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SCOTTISH ZOOLOGY.-No. 1. of Bishop Lesley's, during which no

advances seem to have been made in The science of zoology presents an the science in this country, or at least extensive field of observation to the no publication appeared." At last, an inquisitive mind. It makes us ac

author arose,

every way qualified quainted with the forms, the organs, for illustrating the subject, and whose and the functions of animals; points out writings on the Scottish animals still to us those instincts which fit them stand unrivalled. The reader will at for acting a part in the great polity at once perceive that we allude to our of nature; and unfolds to us the laws illustrious countryman, Sir Robert which regulate their distribution SIBBALD. This laborious and intelover the different countries of the ligent naturalist collected, for many globe. It enables us to extend our years, the different productions of this dominion over the beings which sure country, and bequeathed his museum round us, by teaching us how to re- to the University of Edinburgh. The duce from a wild to a domestic state, catalogue of this museum, which he the useful animals of our own coun- published under the title, Auctatry, and how to translate the exotic rium Musæi Balfouriani e Musæo species which might be rendered sub- Sibbaldiano,” (Edin. 1694,) enables us servient to our agricultural or com- to form some conception of the exmercial prosperity. But, with all the tent of his acquaintance with the nanumerous attractions which this sci- tural history of this country. But, the ence presents, it has hitherto failed to work which has secured for its author excite so much interest in this part the greatest share of reputation, is the of the island as might have been ex- Scotia Illustrata,” (Edin. 168+;) pected. Few descriptive catalogues in which he enumerates all the anihave been published of our native mals which he considered as natives animals, so that we are but imper. of Scotland. It was his intention to fectly acquainted with the number or have given more extended descripthe distribution of the species; and tions of the species, as we find frefew attempts have been made to col- quent reference to a second volume of lect all the information on the sub- the “Scotia Illustrata," which, though ject, dispersed in the writings of dif- perhaps prepared by the author, neferent authors. It is our intention at ver was published. He, however, fulpresent to enumerate the different filled his purpose with regard to the naturalists who have contributed to cetaceous animals; and in his “ Phathe progress of Caledonian zoology, laenologia Nova" (Edin. 1692) gave and to point out the various works excellent descriptions of the different which they have published connect- kinds of whales which had been found ed with the subject.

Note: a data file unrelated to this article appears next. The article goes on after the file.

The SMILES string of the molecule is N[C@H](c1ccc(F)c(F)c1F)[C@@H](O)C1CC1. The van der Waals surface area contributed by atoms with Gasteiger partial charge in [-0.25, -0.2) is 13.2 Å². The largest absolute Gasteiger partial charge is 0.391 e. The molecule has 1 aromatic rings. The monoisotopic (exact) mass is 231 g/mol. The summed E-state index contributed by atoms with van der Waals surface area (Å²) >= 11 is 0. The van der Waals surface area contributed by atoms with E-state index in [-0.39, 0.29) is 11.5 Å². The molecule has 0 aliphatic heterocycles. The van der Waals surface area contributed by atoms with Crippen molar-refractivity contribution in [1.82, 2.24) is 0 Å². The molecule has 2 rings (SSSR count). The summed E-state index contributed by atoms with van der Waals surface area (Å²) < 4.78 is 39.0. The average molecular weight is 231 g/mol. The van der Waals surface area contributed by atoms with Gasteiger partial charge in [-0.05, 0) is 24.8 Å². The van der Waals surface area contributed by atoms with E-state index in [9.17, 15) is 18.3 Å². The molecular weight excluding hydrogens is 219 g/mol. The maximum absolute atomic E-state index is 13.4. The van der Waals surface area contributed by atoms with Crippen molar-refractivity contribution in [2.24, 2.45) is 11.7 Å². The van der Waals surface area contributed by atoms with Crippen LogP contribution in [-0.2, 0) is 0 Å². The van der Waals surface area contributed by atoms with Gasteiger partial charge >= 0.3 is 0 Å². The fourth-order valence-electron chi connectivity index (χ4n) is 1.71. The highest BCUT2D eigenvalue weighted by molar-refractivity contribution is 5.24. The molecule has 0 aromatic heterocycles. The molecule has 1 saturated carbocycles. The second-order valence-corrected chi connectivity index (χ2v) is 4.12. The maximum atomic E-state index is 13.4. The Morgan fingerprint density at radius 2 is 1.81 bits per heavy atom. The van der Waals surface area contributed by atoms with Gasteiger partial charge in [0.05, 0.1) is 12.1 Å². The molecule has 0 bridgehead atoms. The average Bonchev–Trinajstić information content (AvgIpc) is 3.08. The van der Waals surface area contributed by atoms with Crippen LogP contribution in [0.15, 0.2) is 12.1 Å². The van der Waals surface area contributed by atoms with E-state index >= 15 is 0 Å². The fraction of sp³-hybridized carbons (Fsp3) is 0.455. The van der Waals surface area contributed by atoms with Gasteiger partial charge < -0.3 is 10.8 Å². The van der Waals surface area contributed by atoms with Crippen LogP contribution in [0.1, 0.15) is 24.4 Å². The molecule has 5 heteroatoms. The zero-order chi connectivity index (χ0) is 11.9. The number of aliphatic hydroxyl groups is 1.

in the Scottish seas, accompanied with The first author who contributed tolerably exact figures. He appears to illustrate the zoology of Scotland likewise to have prepared a work on was John Lesley, Bishop of Ross. the molluscous and crustaceous aniIn his well-known work, “ De Ori. mals, under the title, “ Observationes gine, Moribus, et Rebus Gestis Sco- de Aquatilibus Scotie,” to which he torum,” (Romæ, 1578,) he devotes frequently refers in the “ Auctathe first book to topographical inquir- rium.” This work, we fear, has been ies, and, at the same time, enumerates lost. In his topographical publicaa great number of our native quadru- tions, particularly his “ History of peils and birds. Several species, which, Fife and Kinross,” (Edin. 1710,) he in bis day, appear to have been na- added several new species to his list. tives of the country, have been since Upon a review of the labours of this extirpated, as the wild cattle, wolf, great man, we may justly style him and capercailzie, so that the notices the Father of Scottish Zoology. He which he gives respecting these are

could derive but little assistance from highly interesting. From the brief the labours of his predecessors, and manner in which he treats the sub- few have followed in the same career ject, it is difficult, in some cases, to with equal success. determine the species to which he re

PENNANT,

the celebrated naturalfers.

ist and traveller, in the course of his Upwards of a hundred years elap- journeys through Scotland and the sed, after the appearance of this work Hebrides, collected many new facts

VOL. II,

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illustrative of our native zoology, and Natural History Society of Edinburgh communicated the result of his la- began to hold its meetings, and in bours in the “ Sketch of Caledonian 1811 was published the first volume Zoology,” prefixed to the “ Flora of its Memoirs. In these memoirs Scotica of Lightfoot,”(London, 1792.) there are some valuable papers illusThis sketch, which was composed a- trative of the zoology of Scotland, by bout the year 1777, contains a very different members of that useful ascomplete catalogue of our native qua- sociation. These contain descriptions drupeds, birds, reptiles, fishes, and of a greater number of new species crustaceous animals, In this cata- belonging to the different classes, than logue he omits some of the animals have been added to the Scottish Fauna which Sibbald had described, but he since the days of Sibbald. makes up the deticiency by the addi- In the British Zoology, frequent retion of several species which had not ferences are made to the authority of been previously observed as natives. the Reverend GEORGE Low, minister